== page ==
There is no evidence so far of H7N9 bird flu being being spread from humans to humans, a public health expert says.
Professor Ben Cowling, Professor and Division Head of the Division of Epidemiology and Biostatistics at The University of Hong Kong's School of Public Health says this outbreak of avian influenza is another wave of outbreaks of the virus. "Outbreaks generally appear in southern China in the winter. This outbreak is expected to be similar to previous ones."
To pass from human to human would require mutation though a process known as assortment, which Cowling notes has not happened and there is no evidence of change, "But we never know about the future, which is why we always watch these viruses in case there is one [new strain] which can spread [from humans to humans]." he says.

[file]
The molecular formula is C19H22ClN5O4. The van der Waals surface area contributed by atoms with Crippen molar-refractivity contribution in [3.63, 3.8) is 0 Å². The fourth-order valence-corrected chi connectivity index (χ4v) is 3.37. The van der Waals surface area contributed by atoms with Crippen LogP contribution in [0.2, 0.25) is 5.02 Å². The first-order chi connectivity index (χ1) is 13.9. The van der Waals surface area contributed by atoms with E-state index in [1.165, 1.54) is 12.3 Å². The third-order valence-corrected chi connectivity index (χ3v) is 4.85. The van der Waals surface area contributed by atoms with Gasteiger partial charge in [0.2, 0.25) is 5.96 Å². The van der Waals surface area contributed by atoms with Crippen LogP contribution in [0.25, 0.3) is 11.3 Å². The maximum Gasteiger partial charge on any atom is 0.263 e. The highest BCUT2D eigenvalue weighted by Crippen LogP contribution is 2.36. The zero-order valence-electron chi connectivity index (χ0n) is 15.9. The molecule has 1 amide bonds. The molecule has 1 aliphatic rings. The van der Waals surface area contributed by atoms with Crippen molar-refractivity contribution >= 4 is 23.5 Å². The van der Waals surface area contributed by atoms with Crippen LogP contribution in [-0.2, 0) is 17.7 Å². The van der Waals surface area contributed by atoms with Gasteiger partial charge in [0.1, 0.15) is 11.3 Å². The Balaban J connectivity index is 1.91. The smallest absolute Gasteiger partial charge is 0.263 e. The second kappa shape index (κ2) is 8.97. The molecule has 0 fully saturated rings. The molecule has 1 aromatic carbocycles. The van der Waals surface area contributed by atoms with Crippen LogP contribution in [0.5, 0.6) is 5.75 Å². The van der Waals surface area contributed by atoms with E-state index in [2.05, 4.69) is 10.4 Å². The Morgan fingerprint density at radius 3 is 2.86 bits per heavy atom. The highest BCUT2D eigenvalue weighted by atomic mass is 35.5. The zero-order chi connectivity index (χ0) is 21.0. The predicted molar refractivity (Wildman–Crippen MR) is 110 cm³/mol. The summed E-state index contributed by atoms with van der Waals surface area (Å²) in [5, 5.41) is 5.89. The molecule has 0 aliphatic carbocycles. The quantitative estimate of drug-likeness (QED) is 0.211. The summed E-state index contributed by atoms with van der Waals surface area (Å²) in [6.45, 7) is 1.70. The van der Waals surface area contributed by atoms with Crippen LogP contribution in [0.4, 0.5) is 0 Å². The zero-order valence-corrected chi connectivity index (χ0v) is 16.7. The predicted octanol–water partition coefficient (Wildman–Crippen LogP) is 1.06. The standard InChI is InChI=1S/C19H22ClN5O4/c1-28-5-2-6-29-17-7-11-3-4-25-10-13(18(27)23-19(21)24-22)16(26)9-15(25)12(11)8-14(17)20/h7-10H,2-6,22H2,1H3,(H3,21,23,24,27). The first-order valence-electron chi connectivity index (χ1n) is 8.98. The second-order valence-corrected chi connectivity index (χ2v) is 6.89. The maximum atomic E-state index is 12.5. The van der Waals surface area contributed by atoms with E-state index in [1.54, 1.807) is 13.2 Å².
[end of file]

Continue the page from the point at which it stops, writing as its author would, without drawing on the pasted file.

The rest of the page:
While H7N9 has a mortality rate of 40-50%, Cowling comments that is among lab confirmed cases. "There are possibly some milder cases in the general population that never get detected." he says. "So there may be confimation bias there. You have no reason to worry if you are relatively healthy,"
He suggests avoiding live poultry markets and places with a high concentration of birds as they are places of major risk.